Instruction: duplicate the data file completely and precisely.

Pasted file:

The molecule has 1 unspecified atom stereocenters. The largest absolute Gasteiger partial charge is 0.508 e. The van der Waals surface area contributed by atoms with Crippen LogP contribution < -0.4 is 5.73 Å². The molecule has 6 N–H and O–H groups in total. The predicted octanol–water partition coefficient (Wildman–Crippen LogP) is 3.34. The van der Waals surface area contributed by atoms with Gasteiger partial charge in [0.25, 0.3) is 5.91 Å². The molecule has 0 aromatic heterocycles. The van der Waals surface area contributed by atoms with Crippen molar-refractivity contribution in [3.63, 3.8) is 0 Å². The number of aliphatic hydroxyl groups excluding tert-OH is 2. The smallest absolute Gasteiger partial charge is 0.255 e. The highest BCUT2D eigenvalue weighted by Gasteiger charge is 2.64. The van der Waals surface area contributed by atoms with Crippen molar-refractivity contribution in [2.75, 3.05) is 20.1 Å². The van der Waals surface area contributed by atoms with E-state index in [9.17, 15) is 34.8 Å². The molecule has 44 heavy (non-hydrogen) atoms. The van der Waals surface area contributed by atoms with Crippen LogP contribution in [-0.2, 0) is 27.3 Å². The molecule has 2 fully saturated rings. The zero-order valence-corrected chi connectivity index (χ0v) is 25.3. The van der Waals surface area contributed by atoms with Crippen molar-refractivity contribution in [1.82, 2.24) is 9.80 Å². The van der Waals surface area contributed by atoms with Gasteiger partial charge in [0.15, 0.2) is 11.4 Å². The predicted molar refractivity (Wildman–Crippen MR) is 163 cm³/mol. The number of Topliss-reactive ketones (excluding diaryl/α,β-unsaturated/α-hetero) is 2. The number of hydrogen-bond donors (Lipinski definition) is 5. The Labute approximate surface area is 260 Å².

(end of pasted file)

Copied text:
The molecule has 1 unspecified atom stereocenters. The largest absolute Gasteiger partial charge is 0.508 e. The van der Waals surface area contributed by atoms with Crippen LogP contribution < -0.4 is 5.73 Å². The molecule has 6 N–H and O–H groups in total. The predicted octanol–water partition coefficient (Wildman–Crippen LogP) is 3.34. The van der Waals surface area contributed by atoms with Gasteiger partial charge in [0.25, 0.3) is 5.91 Å². The molecule has 0 aromatic heterocycles. The van der Waals surface area contributed by atoms with Crippen molar-refractivity contribution in [3.63, 3.8) is 0 Å². The number of aliphatic hydroxyl groups excluding tert-OH is 2. The smallest absolute Gasteiger partial charge is 0.255 e. The highest BCUT2D eigenvalue weighted by Gasteiger charge is 2.64. The van der Waals surface area contributed by atoms with Crippen molar-refractivity contribution in [2.75, 3.05) is 20.1 Å². The van der Waals surface area contributed by atoms with E-state index in [9.17, 15) is 34.8 Å². The molecule has 44 heavy (non-hydrogen) atoms. The van der Waals surface area contributed by atoms with Crippen LogP contribution in [-0.2, 0) is 27.3 Å². The molecule has 2 fully saturated rings. The zero-order valence-corrected chi connectivity index (χ0v) is 25.3. The van der Waals surface area contributed by atoms with Crippen molar-refractivity contribution in [1.82, 2.24) is 9.80 Å². The van der Waals surface area contributed by atoms with Gasteiger partial charge in [0.15, 0.2) is 11.4 Å². The predicted molar refractivity (Wildman–Crippen MR) is 163 cm³/mol. The number of Topliss-reactive ketones (excluding diaryl/α,β-unsaturated/α-hetero) is 2. The number of hydrogen-bond donors (Lipinski definition) is 5. The Labute approximate surface area is 260 Å².